Online Lecture by Frances Skinner
Translating Mechanisms from Minimal to Detailed Models of CA1 Hippocampal Microcircuits to Understand the Generation of Theta Rhythms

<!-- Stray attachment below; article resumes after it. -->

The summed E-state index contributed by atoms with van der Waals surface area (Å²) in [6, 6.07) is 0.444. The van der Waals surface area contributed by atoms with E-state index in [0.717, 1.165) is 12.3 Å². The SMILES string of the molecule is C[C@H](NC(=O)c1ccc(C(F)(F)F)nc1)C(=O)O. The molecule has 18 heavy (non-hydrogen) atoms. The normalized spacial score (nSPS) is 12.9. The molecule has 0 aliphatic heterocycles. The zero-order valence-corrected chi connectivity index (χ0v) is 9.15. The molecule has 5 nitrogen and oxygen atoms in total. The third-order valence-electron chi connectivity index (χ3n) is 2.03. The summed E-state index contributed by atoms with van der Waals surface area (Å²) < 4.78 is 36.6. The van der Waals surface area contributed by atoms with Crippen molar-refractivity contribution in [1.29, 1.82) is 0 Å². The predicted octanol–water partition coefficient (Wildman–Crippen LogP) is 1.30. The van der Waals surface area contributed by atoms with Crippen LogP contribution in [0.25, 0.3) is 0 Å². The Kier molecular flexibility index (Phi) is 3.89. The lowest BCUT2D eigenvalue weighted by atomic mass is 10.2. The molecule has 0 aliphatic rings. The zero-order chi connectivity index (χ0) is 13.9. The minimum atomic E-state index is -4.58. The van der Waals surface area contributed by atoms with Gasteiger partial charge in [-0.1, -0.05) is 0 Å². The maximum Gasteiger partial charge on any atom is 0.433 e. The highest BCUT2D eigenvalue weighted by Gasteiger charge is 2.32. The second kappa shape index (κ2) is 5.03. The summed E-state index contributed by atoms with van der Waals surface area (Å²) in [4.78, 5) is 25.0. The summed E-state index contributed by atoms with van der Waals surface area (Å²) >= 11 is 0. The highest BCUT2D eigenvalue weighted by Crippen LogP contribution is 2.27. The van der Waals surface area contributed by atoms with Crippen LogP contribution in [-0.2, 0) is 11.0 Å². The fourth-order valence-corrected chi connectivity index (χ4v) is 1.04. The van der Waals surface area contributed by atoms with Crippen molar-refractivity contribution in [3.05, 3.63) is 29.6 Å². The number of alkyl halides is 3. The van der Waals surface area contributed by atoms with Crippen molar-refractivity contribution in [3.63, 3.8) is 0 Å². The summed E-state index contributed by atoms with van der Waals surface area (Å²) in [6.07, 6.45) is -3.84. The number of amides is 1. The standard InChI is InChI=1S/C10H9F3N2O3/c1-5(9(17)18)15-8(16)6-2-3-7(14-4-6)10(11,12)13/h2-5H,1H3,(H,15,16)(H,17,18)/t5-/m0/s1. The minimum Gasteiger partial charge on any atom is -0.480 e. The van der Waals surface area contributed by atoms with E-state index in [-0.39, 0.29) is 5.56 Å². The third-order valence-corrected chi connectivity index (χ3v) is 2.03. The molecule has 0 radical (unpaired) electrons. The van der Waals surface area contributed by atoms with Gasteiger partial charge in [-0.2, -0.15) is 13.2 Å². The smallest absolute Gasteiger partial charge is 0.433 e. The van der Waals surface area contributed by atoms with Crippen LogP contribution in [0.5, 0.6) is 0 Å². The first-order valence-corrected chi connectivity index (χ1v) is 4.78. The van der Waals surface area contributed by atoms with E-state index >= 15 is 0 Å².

Using mathematical models to obtain a cellular-based understanding of how our brains work is challenging because of multiple cell types, the details associated with them, and deciding what mathematical representation to use in building the network models. To tackle this, we have brought together previously published minimal and detailed models of CA1 microcircuitry that generate intra-hippocampal LFP theta (3-12 Hz) rhythms. The minimal model uses an Izhikevich cellular structure and only includes fast-firing parvalbumin-positive interneurons and pyramidal cells, whereas the detailed model includes eight different inhibitory cell types and pyramidal cells that have a multi-compartment conductance-based structure. We hypothesize an ‘inhibition-based tuning’ mechanism using the minimal model, and comparisons between minimal and detailed models lead to an expansive and principled exploration of the detailed model that allows this to be explored. We find that the detailed model supports such a mechanism with the theta rhythm being initiated by the pyramidal cell population and regularized by the inhibitory cell populations, and further shows a strong correlation between the theta frequency and the net input being received by the pyramidal cells. Overall, our work shows that linking minimal and detailed models with a clear biological context allows a translation of mechanisms from minimal to detailed models to be obtained. This leads to a cellular-based foundation from which a full understanding of theta generation in the hippocampus can be built.
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